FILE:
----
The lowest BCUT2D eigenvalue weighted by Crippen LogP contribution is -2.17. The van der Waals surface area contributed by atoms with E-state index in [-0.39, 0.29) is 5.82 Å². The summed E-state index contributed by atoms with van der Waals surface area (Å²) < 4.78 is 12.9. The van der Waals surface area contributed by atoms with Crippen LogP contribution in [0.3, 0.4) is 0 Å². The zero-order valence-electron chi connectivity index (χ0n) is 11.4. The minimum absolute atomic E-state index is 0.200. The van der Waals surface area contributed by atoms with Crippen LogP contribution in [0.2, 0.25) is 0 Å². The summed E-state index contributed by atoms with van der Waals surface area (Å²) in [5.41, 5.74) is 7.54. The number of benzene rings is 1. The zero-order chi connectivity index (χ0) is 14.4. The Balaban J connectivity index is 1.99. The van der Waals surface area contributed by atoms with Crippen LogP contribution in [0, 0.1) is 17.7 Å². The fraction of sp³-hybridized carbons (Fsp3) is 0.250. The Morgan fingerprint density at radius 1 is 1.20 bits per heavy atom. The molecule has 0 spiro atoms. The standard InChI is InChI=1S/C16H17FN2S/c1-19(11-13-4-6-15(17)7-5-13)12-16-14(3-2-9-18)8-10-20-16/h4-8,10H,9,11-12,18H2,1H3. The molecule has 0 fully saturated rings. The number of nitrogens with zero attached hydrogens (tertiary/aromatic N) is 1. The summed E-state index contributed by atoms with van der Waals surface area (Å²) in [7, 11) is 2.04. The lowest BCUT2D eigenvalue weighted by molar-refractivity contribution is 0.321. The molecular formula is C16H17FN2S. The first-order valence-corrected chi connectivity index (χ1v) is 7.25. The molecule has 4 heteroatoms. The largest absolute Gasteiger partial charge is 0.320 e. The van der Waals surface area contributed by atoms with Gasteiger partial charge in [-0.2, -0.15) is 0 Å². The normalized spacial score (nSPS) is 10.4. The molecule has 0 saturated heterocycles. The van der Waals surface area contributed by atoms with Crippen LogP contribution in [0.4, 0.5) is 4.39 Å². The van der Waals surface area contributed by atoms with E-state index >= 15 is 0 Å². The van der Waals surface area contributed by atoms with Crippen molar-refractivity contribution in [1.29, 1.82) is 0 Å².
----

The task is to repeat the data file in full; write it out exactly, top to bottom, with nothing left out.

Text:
The lowest BCUT2D eigenvalue weighted by Crippen LogP contribution is -2.17. The van der Waals surface area contributed by atoms with E-state index in [-0.39, 0.29) is 5.82 Å². The summed E-state index contributed by atoms with van der Waals surface area (Å²) < 4.78 is 12.9. The van der Waals surface area contributed by atoms with Crippen LogP contribution in [0.3, 0.4) is 0 Å². The zero-order valence-electron chi connectivity index (χ0n) is 11.4. The minimum absolute atomic E-state index is 0.200. The van der Waals surface area contributed by atoms with Crippen LogP contribution in [0.2, 0.25) is 0 Å². The summed E-state index contributed by atoms with van der Waals surface area (Å²) in [5.41, 5.74) is 7.54. The number of benzene rings is 1. The zero-order chi connectivity index (χ0) is 14.4. The Balaban J connectivity index is 1.99. The van der Waals surface area contributed by atoms with Crippen LogP contribution in [0, 0.1) is 17.7 Å². The fraction of sp³-hybridized carbons (Fsp3) is 0.250. The Morgan fingerprint density at radius 1 is 1.20 bits per heavy atom. The molecule has 0 spiro atoms. The standard InChI is InChI=1S/C16H17FN2S/c1-19(11-13-4-6-15(17)7-5-13)12-16-14(3-2-9-18)8-10-20-16/h4-8,10H,9,11-12,18H2,1H3. The molecule has 0 fully saturated rings. The number of nitrogens with zero attached hydrogens (tertiary/aromatic N) is 1. The summed E-state index contributed by atoms with van der Waals surface area (Å²) in [7, 11) is 2.04. The lowest BCUT2D eigenvalue weighted by molar-refractivity contribution is 0.321. The molecular formula is C16H17FN2S. The first-order valence-corrected chi connectivity index (χ1v) is 7.25. The molecule has 4 heteroatoms. The largest absolute Gasteiger partial charge is 0.320 e. The van der Waals surface area contributed by atoms with Gasteiger partial charge in [-0.2, -0.15) is 0 Å². The normalized spacial score (nSPS) is 10.4. The molecule has 0 saturated heterocycles. The van der Waals surface area contributed by atoms with Crippen LogP contribution in [0.4, 0.5) is 4.39 Å². The van der Waals surface area contributed by atoms with E-state index >= 15 is 0 Å². The van der Waals surface area contributed by atoms with Crippen molar-refractivity contribution in [1.29, 1.82) is 0 Å².